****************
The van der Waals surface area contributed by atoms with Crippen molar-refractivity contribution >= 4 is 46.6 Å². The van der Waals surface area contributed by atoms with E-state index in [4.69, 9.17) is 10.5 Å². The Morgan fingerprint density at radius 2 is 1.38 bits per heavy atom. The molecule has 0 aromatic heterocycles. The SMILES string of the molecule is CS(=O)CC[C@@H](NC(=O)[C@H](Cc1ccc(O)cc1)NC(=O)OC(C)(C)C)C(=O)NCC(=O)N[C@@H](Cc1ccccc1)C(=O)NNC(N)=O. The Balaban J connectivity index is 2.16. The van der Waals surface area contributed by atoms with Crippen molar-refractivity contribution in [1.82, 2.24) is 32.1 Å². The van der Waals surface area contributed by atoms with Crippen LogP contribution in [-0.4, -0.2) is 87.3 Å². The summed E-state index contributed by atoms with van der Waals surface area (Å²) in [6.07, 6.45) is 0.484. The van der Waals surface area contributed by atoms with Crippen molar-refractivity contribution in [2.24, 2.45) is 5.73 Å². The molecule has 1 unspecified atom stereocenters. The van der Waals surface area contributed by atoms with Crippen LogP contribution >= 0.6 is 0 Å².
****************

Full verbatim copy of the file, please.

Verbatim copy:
The van der Waals surface area contributed by atoms with Crippen molar-refractivity contribution >= 4 is 46.6 Å². The van der Waals surface area contributed by atoms with E-state index in [4.69, 9.17) is 10.5 Å². The Morgan fingerprint density at radius 2 is 1.38 bits per heavy atom. The molecule has 0 aromatic heterocycles. The SMILES string of the molecule is CS(=O)CC[C@@H](NC(=O)[C@H](Cc1ccc(O)cc1)NC(=O)OC(C)(C)C)C(=O)NCC(=O)N[C@@H](Cc1ccccc1)C(=O)NNC(N)=O. The Balaban J connectivity index is 2.16. The van der Waals surface area contributed by atoms with Crippen molar-refractivity contribution in [1.82, 2.24) is 32.1 Å². The van der Waals surface area contributed by atoms with Crippen LogP contribution in [-0.4, -0.2) is 87.3 Å². The summed E-state index contributed by atoms with van der Waals surface area (Å²) in [6.07, 6.45) is 0.484. The van der Waals surface area contributed by atoms with Crippen molar-refractivity contribution in [2.24, 2.45) is 5.73 Å². The molecule has 1 unspecified atom stereocenters. The van der Waals surface area contributed by atoms with Crippen LogP contribution >= 0.6 is 0 Å².